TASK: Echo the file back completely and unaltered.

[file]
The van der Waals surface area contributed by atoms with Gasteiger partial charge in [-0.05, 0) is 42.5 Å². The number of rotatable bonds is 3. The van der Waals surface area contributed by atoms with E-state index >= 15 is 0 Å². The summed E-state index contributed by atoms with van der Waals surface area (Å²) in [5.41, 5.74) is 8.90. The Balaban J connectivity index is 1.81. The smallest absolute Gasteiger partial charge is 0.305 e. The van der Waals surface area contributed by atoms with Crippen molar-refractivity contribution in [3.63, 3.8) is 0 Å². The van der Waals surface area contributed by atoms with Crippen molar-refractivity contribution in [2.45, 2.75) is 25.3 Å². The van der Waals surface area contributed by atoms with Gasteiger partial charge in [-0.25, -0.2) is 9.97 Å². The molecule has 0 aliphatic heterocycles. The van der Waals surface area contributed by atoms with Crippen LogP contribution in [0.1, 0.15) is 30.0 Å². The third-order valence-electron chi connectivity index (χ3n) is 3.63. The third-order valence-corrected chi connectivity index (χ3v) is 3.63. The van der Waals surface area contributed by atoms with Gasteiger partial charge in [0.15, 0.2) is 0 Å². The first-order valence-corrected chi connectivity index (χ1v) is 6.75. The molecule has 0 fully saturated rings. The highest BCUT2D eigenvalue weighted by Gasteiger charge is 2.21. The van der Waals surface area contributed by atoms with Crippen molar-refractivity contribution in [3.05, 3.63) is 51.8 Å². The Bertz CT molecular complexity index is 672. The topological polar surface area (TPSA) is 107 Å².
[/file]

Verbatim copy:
The van der Waals surface area contributed by atoms with Gasteiger partial charge in [-0.05, 0) is 42.5 Å². The number of rotatable bonds is 3. The van der Waals surface area contributed by atoms with E-state index >= 15 is 0 Å². The summed E-state index contributed by atoms with van der Waals surface area (Å²) in [5.41, 5.74) is 8.90. The Balaban J connectivity index is 1.81. The smallest absolute Gasteiger partial charge is 0.305 e. The van der Waals surface area contributed by atoms with Crippen molar-refractivity contribution in [3.63, 3.8) is 0 Å². The van der Waals surface area contributed by atoms with Crippen molar-refractivity contribution in [2.45, 2.75) is 25.3 Å². The van der Waals surface area contributed by atoms with Gasteiger partial charge in [-0.25, -0.2) is 9.97 Å². The molecule has 0 aliphatic heterocycles. The van der Waals surface area contributed by atoms with Crippen LogP contribution in [0.1, 0.15) is 30.0 Å². The third-order valence-electron chi connectivity index (χ3n) is 3.63. The third-order valence-corrected chi connectivity index (χ3v) is 3.63. The van der Waals surface area contributed by atoms with Gasteiger partial charge in [0.15, 0.2) is 0 Å². The first-order valence-corrected chi connectivity index (χ1v) is 6.75. The molecule has 0 fully saturated rings. The highest BCUT2D eigenvalue weighted by Gasteiger charge is 2.21. The van der Waals surface area contributed by atoms with Crippen molar-refractivity contribution in [3.05, 3.63) is 51.8 Å². The Bertz CT molecular complexity index is 672. The topological polar surface area (TPSA) is 107 Å².